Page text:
"This is a special appliance that will prevent your tongue from settling, ensuring your tongue won't accidentally find a way to bypass the tongue crib. The one downside, of course, is that your lisp won't be going anywhere for the duration of your treatment. In fact, it will likely be permanent."

"Wah leeshp?"
Oh. That lisp.

Dr. Sinclair smiles sympathetically. "Under normal circumstances, these appliances would simply be latched to the inner clasps of your molar bands, however, because of your status as a compliance case, policy requires that you're held to the same set of rules as the rest of our patients. My intention of registering you as a compliance case was for the use of behavioral modification."

She mentioned that earlier I think.

"We used our state of the art Light Operated Cognitive Modifier to, well, modify your feelings regarding braces and orthodontics. The science is very well tested, and the applications for extreme orthodontic cases involving projected non-compliance, such as your own, have proven invaluable to people with all kinds of unique orthodontic issues."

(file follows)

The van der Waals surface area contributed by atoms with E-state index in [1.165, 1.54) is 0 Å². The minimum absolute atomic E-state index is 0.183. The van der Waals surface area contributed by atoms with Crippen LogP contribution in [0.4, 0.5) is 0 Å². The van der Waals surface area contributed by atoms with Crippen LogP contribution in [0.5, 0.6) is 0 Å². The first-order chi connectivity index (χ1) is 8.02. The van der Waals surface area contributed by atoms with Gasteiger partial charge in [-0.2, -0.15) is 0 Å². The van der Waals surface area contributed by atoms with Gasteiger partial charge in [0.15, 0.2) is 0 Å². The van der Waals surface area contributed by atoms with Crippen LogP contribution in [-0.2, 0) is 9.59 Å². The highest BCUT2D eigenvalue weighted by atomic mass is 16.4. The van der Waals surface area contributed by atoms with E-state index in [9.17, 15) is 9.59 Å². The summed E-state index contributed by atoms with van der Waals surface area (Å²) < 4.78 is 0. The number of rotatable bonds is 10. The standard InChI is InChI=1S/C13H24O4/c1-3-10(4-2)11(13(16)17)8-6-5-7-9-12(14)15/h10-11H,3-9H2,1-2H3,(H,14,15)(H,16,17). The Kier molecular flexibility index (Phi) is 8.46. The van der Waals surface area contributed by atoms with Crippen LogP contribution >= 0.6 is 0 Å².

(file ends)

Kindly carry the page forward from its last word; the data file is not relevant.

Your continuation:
Uh oh
 
"Now, because you are classified as a compliance case, this means that all removable appliances are required to be welded and locked in, that you do not miss any appointments, and that you abide by specific instructions delivered by your Orthodontist, that's me!  ;)"

This was starting to make sense. I realized I wasn't panicking at the fact that staring back at me this drooling brace face with a smile that could make Stevie Wonder wince.

"Wah abah duh glasheesh?" I pointed to the thick black square framed glasses clipped to my headgear straps.